Pelvic Inflammatory Disease (PID) is an infection of a woman’s uterus and fallopian tubes. Infertility is a common result of PID infection. Scar tissue caused by PID can hinder correct ovulation or may obstruct the passage of an egg through the fallopian tubes. This can lead to permanent infertility. PID usually occurs in women between the ages of 15 and 24.
Chlamydia is the most common cause of PID. It is estimated that 40% of women who have Chlamydia will develop PID. PID caused by Chlamydia often results in little or no symptoms. This means that the infection may go unnoticed until there is irreversible damage. Not only can PID decrease the chances of pregnancy, it can also increase health risks to a baby. There is a danger of miscarriage, premature birth, and stillbirth. It is estimated that about 10% of women who contract Chlamydia will become infertile as a result of PID.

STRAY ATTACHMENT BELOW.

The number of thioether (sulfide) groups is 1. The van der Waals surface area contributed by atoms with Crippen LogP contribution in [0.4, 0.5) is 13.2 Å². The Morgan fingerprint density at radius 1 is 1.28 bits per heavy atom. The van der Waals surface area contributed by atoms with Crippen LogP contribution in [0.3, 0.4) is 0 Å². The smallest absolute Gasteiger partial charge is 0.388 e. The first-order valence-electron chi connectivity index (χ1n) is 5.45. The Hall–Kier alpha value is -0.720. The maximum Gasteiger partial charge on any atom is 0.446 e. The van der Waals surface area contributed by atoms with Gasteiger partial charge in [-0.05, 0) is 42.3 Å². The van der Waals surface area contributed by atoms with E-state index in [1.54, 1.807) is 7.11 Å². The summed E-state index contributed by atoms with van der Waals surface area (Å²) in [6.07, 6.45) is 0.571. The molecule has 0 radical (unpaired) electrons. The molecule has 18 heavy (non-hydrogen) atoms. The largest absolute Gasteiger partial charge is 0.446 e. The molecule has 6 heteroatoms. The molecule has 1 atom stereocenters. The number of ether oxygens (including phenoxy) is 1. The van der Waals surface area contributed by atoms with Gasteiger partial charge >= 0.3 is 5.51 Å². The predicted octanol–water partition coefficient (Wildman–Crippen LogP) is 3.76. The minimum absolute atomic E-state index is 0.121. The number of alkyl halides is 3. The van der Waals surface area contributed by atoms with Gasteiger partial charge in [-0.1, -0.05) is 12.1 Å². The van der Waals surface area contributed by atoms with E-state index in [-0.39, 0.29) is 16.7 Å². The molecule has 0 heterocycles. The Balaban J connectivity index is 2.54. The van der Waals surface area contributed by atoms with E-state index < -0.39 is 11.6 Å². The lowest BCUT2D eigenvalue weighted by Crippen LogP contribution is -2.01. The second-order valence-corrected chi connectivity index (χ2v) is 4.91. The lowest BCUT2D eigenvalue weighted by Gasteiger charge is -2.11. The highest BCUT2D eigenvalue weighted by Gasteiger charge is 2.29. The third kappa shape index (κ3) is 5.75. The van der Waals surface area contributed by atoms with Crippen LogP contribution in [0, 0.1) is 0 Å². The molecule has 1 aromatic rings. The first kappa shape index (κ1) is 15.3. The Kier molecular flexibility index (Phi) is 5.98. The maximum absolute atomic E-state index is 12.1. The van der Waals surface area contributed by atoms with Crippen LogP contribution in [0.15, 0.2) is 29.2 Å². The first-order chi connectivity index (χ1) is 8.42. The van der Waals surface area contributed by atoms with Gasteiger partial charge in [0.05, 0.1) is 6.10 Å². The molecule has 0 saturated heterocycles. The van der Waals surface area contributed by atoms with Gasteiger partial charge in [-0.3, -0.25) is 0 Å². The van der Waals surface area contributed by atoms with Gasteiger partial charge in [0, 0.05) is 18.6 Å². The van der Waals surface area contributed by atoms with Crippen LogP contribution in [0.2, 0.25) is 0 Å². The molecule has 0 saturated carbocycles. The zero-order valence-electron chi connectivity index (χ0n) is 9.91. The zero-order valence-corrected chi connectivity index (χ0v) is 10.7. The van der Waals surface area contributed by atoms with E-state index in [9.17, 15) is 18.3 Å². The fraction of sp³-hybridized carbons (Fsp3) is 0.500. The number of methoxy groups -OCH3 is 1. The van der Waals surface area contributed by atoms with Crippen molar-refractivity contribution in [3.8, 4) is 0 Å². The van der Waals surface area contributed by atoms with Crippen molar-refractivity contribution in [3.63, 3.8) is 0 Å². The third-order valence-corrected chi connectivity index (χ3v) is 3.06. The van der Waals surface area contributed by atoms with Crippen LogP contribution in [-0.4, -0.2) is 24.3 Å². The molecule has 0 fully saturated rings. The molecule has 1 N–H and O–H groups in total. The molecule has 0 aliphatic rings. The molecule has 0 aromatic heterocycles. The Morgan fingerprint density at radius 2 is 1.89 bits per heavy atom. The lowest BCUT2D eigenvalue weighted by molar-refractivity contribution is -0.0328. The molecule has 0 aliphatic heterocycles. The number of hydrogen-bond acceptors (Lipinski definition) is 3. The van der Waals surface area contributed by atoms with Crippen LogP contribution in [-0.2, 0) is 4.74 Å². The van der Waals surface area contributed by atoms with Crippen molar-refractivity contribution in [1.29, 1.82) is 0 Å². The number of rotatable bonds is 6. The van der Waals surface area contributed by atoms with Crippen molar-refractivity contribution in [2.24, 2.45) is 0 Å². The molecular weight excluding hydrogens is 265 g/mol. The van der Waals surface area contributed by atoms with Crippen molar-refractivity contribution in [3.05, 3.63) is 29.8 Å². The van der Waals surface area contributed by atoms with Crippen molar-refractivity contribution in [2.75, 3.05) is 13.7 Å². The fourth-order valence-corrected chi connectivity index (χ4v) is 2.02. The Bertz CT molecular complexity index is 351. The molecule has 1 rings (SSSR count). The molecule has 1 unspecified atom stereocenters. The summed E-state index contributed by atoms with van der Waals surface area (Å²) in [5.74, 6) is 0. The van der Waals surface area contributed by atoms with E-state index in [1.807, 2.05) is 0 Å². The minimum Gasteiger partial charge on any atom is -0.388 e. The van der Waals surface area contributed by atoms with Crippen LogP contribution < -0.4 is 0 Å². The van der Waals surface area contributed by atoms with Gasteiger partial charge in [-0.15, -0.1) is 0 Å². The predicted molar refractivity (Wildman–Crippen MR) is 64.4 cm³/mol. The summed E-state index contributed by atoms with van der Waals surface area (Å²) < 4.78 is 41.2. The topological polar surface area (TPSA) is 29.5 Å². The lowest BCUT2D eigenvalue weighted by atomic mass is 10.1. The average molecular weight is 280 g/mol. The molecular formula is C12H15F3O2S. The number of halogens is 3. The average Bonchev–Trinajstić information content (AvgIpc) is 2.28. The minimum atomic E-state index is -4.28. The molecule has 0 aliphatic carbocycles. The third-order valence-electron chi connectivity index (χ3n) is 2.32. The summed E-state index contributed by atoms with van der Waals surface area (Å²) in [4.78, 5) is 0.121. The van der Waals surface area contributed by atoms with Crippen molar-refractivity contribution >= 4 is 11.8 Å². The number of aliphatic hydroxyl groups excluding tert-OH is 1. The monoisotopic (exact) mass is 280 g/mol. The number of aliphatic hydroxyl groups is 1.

PID can cause injury to the fallopian tubes that transport eggs from the ovaries to the womb. Fallopian tubes may stop working or become completely blocked. Scarring of the uterus and fallopian tubes can greatly decrease the chances of fertilization and pregnancy. Women with damaged fallopian tubes can become pregnant, but there is an increased risk of the pregnancy developing in the fallopian tubes instead of the womb. This is known as an ectopic pregnancy. The fallopian tube can tear causing severe pain and bleeding. Bleeding can be a life threatening condition.
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